Live Review: Deafheaven, Divide & Dissolve

25 February 2019 | 1:25 pm | Nicolas Huntington

"For such a brutal blast-beat-heavy band, their sound is so multi-layered that it fills every nook and cranny of the room."

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It’s not the first time Deafheaven have hit the small sweaty stage at the Crowbar, but this time the genre-benders are hot off the release of their latest masterpiece Ordinary Corrupt Human Love.

Opening the sparsely populated Crowbar mosh are Divide & Dissolve, one of the most exciting two-piece acts our great land has ever produced. They blend neoclassical saxophone lines lathered in reverb with slow, brooding guitar fuzz, underpinned by the chug of thunderous drums. The sound is akin to a dust storm slowly engulfing a city, or the experience of watching a swarm of bees taking to a beekeeper's hand. In other words, a full audio onslaught, with the opening piece almost becoming uncomfortable at times due to its overwhelming abrasiveness. 

Coming all the way from San Francisco, the five-piece blackgaze troupe Deafheaven waste no time launching into the brutal assault of Brought To The Water, singer George Clarke’s now almost waist-length hair windmilling around like a ceiling fan in need of a service. The love for previous release New Bermuda continues with Come Back. Each track provides us with the beautiful post-rock/shoegaze bridges that we love from Deafheaven. The crowd aren’t your usual metal crowd, the mosh is relegated to a small circle, while less physical punters' jaws are dropping one by one at how unbelievably good Deafheaven sound.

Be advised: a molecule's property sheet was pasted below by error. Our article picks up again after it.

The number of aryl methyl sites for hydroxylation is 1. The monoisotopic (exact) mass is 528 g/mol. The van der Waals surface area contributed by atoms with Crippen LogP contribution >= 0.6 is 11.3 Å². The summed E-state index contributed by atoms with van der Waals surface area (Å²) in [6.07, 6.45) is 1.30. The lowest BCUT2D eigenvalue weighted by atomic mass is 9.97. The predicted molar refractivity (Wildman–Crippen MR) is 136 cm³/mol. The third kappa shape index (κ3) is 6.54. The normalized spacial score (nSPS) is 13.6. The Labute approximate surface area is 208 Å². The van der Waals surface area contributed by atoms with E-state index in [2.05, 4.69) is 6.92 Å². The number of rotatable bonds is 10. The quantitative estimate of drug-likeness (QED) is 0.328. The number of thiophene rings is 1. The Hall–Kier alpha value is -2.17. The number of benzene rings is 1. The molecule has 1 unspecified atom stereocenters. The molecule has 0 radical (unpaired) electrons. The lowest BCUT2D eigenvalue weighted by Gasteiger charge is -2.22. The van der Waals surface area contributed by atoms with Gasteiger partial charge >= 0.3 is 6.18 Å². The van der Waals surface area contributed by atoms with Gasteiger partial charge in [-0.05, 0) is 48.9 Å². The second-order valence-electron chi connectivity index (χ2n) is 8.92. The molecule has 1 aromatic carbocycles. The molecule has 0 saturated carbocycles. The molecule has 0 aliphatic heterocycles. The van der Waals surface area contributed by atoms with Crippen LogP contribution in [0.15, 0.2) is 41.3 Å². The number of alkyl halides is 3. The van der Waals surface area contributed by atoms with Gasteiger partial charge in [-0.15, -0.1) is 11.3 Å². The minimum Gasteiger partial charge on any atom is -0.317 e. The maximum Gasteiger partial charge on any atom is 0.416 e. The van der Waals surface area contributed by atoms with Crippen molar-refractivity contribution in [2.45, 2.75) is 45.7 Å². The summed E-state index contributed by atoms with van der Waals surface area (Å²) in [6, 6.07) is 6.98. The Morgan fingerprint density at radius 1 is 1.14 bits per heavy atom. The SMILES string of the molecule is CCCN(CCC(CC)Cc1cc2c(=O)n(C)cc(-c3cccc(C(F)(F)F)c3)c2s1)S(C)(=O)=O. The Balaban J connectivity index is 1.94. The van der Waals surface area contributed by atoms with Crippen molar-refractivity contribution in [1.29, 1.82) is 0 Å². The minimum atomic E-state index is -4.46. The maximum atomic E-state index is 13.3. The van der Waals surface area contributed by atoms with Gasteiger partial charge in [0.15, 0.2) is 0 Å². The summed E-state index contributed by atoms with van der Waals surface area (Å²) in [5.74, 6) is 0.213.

For such a brutal blast-beat-heavy band, their sound is so multi-layered that it fills every nook and cranny of the room. Highlights of latest album Ordinary Corrupt Human Love is without a doubt the phenomenal combo of singles Honeycomb and Canary Yellow. They're tracks which push the fast, intense blasts and softer shoegaze aspects of Deafheaven's sound into new territory, even chucking in some very tasty guitar solos. Lucky for us, we get this phenomenal combo live and by God does it sound even thicker live. The thunder of double bass drums from Daniel Tracy rumbles your heart while the vocals and soul-crushing stare of singer George Clarke makes you wonder if you have actually been transported to another universe – it’s intense, beautiful stuff. Closing their set with some love for Sunbather, the title track closes their 90-minute set before an encore of Dream House sends us home with some bruises. The live experience of Deafheaven is equal parts transcendental, terrifying and neck-bruising.